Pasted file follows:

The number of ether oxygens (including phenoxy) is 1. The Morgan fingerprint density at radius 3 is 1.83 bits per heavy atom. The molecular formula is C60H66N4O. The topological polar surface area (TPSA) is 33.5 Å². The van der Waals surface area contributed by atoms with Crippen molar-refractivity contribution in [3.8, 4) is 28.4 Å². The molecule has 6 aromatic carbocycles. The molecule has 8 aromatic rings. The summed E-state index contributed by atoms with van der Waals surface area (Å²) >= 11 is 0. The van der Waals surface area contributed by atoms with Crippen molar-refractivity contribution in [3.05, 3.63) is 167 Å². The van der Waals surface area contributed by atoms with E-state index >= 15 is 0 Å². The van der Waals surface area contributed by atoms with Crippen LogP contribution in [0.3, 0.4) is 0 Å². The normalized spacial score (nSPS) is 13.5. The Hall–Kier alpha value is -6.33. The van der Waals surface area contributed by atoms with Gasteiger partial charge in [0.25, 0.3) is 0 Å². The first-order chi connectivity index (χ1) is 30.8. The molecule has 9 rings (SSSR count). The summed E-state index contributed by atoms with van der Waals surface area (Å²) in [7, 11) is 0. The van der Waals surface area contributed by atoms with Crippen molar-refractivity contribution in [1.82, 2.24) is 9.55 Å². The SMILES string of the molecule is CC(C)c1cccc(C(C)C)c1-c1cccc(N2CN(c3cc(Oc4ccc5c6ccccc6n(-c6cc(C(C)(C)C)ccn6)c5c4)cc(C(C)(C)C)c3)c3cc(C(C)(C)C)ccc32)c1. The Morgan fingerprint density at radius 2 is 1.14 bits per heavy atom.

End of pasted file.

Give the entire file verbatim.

The number of ether oxygens (including phenoxy) is 1. The Morgan fingerprint density at radius 3 is 1.83 bits per heavy atom. The molecular formula is C60H66N4O. The topological polar surface area (TPSA) is 33.5 Å². The van der Waals surface area contributed by atoms with Crippen molar-refractivity contribution in [3.8, 4) is 28.4 Å². The molecule has 6 aromatic carbocycles. The molecule has 8 aromatic rings. The summed E-state index contributed by atoms with van der Waals surface area (Å²) >= 11 is 0. The van der Waals surface area contributed by atoms with Crippen molar-refractivity contribution in [3.05, 3.63) is 167 Å². The van der Waals surface area contributed by atoms with E-state index >= 15 is 0 Å². The van der Waals surface area contributed by atoms with Crippen LogP contribution in [0.3, 0.4) is 0 Å². The normalized spacial score (nSPS) is 13.5. The Hall–Kier alpha value is -6.33. The van der Waals surface area contributed by atoms with Gasteiger partial charge in [0.25, 0.3) is 0 Å². The first-order chi connectivity index (χ1) is 30.8. The molecule has 9 rings (SSSR count). The summed E-state index contributed by atoms with van der Waals surface area (Å²) in [7, 11) is 0. The van der Waals surface area contributed by atoms with Crippen molar-refractivity contribution in [1.82, 2.24) is 9.55 Å². The SMILES string of the molecule is CC(C)c1cccc(C(C)C)c1-c1cccc(N2CN(c3cc(Oc4ccc5c6ccccc6n(-c6cc(C(C)(C)C)ccn6)c5c4)cc(C(C)(C)C)c3)c3cc(C(C)(C)C)ccc32)c1. The Morgan fingerprint density at radius 2 is 1.14 bits per heavy atom.